This ‘departure from the norm’ dictates how easily the affected population can adapt to a higher temperature – too radical an increase and heat illness starts to show. A heatwave in Hobart will happen at a lower temperature than a heatwave in Darwin, because Hobart generally experiences much cooler temperatures for most of the year, and the population has adapted accordingly.
So heatwave and health impact research is relevant to all corners of the world, and particularly to those regions experiencing a greater degree of vulnerability.
A recently published review on heatwave and health impact research shows that while this research is on the rise across the world, the geographical spread of this research is clustered and limited to regions that don’t necessarily experience the greatest population vulnerabilities (see Figures 1 and 2 below, where the location of heatwave and health impact research is shown by a black dot).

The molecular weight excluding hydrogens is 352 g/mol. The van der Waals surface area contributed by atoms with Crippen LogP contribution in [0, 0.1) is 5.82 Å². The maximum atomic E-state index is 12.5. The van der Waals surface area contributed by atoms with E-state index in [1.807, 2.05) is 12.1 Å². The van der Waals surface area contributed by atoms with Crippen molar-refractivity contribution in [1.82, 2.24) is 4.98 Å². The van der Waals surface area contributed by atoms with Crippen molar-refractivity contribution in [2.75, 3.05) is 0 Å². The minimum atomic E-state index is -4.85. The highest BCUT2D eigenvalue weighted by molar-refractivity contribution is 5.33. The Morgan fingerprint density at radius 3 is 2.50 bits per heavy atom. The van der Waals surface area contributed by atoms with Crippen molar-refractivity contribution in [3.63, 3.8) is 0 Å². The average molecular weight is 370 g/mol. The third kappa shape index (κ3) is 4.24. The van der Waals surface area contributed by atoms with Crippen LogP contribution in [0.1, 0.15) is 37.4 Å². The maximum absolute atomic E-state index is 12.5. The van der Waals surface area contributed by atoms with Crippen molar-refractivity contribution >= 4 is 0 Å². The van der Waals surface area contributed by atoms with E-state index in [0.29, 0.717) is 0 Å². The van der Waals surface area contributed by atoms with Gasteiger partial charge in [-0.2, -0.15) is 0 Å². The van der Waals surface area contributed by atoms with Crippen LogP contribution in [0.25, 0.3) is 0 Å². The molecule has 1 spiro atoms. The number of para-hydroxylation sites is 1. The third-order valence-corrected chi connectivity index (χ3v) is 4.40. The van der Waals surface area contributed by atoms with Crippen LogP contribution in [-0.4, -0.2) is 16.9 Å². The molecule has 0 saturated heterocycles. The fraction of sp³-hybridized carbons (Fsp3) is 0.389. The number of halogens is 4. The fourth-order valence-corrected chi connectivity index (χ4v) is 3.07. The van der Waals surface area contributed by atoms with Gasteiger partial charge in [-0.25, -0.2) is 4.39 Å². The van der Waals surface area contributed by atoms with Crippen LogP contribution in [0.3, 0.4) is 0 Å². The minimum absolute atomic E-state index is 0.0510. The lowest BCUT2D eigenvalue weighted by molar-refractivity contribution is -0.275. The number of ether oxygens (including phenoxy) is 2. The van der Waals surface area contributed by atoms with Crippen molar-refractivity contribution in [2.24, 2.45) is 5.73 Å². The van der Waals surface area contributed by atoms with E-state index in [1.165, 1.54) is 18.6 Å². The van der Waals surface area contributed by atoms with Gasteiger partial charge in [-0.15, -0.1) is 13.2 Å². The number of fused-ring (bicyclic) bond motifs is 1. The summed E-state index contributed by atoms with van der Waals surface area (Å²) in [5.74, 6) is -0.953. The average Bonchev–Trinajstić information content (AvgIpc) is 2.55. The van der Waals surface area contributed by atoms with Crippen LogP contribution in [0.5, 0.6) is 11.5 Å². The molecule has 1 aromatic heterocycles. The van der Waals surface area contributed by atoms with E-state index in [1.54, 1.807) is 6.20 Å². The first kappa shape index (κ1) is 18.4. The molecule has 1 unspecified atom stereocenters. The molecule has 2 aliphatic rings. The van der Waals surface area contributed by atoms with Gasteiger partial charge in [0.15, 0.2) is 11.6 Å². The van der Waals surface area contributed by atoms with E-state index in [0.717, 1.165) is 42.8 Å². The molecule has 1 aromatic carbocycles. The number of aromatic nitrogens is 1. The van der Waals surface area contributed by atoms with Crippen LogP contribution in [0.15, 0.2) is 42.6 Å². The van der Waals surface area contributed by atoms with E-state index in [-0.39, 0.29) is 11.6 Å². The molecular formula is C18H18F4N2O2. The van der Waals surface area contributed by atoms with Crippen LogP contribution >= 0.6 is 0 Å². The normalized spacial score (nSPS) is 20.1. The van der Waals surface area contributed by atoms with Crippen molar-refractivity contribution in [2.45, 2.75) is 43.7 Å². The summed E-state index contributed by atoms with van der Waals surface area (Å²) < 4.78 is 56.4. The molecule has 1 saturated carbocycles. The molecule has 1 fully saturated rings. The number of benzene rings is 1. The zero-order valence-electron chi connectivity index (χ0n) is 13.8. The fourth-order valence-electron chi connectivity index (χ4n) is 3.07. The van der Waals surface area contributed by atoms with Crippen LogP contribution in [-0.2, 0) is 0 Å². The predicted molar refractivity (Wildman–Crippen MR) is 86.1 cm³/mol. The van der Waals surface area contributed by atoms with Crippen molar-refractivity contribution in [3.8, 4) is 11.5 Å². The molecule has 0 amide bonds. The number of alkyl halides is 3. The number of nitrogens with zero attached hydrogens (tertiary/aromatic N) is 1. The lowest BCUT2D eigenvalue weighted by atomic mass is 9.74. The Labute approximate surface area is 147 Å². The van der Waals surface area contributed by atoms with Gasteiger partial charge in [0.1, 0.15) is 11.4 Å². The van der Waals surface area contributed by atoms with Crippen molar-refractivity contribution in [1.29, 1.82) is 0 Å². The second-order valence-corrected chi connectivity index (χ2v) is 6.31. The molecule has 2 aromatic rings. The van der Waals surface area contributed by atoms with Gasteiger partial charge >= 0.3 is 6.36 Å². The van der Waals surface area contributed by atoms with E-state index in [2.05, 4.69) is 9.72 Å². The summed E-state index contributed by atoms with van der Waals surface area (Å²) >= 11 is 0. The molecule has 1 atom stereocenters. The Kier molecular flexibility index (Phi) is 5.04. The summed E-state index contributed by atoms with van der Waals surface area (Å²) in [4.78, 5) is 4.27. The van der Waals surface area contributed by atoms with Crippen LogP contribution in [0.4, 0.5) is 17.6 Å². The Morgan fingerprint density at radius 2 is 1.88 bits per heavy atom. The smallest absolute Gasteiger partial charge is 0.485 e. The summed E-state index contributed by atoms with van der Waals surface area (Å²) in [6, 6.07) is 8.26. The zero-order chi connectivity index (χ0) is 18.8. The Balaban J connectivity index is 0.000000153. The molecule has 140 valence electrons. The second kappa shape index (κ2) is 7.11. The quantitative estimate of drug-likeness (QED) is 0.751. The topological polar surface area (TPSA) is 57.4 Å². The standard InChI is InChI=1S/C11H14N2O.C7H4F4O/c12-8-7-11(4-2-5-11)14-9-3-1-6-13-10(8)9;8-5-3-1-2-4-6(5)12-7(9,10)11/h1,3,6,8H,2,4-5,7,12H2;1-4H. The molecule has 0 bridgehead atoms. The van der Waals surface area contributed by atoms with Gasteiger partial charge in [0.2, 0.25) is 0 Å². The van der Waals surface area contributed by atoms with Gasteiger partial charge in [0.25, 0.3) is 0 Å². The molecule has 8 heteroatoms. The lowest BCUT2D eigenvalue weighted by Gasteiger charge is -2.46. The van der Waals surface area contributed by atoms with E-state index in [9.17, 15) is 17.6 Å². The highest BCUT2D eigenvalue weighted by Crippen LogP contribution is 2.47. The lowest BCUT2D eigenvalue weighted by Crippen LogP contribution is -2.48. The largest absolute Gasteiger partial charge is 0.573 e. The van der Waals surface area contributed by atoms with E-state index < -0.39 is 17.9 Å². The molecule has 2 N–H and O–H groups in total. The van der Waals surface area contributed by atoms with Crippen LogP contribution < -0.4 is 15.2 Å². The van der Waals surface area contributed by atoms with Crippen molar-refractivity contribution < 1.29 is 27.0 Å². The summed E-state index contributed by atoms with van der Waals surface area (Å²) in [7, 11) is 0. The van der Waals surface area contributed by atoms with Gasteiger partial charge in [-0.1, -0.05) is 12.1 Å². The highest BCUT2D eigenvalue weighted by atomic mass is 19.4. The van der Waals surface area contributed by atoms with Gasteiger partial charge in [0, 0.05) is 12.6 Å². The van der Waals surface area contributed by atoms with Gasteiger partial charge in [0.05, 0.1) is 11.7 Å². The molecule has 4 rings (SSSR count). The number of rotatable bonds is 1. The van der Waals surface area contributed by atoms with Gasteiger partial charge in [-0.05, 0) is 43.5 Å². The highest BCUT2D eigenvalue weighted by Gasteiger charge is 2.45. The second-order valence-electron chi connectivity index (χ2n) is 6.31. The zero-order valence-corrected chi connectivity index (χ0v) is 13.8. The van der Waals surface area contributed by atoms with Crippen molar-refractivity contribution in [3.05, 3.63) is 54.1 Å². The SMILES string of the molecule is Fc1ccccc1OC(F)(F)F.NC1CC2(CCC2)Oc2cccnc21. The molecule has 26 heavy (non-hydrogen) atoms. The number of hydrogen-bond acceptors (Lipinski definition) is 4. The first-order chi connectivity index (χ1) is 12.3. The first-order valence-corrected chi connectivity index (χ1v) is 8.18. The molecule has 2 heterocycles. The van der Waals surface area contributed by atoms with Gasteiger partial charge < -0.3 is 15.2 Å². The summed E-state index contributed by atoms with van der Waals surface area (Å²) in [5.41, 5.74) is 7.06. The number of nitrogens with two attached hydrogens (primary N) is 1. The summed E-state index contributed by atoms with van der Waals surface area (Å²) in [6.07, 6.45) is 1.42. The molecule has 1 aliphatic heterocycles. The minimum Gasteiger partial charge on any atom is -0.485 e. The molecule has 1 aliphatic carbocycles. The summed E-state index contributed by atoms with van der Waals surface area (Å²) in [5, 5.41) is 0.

Richer nations, such as Australia, the United States and southern European countries, show a greater proportion of heatwave and health impact research published to date, leaving poorer regions in South America, Africa, the Middle East and many parts of Asia without vital evidence to support an adequate public health response.
But there’s more. Regions with a higher population density, more likely to experience increased on-ground temperatures due to the urban heat island effect, are also sparsely represented in heatwave and health impact research. South East Asia, Central America and Central Africa fare particularly poorly.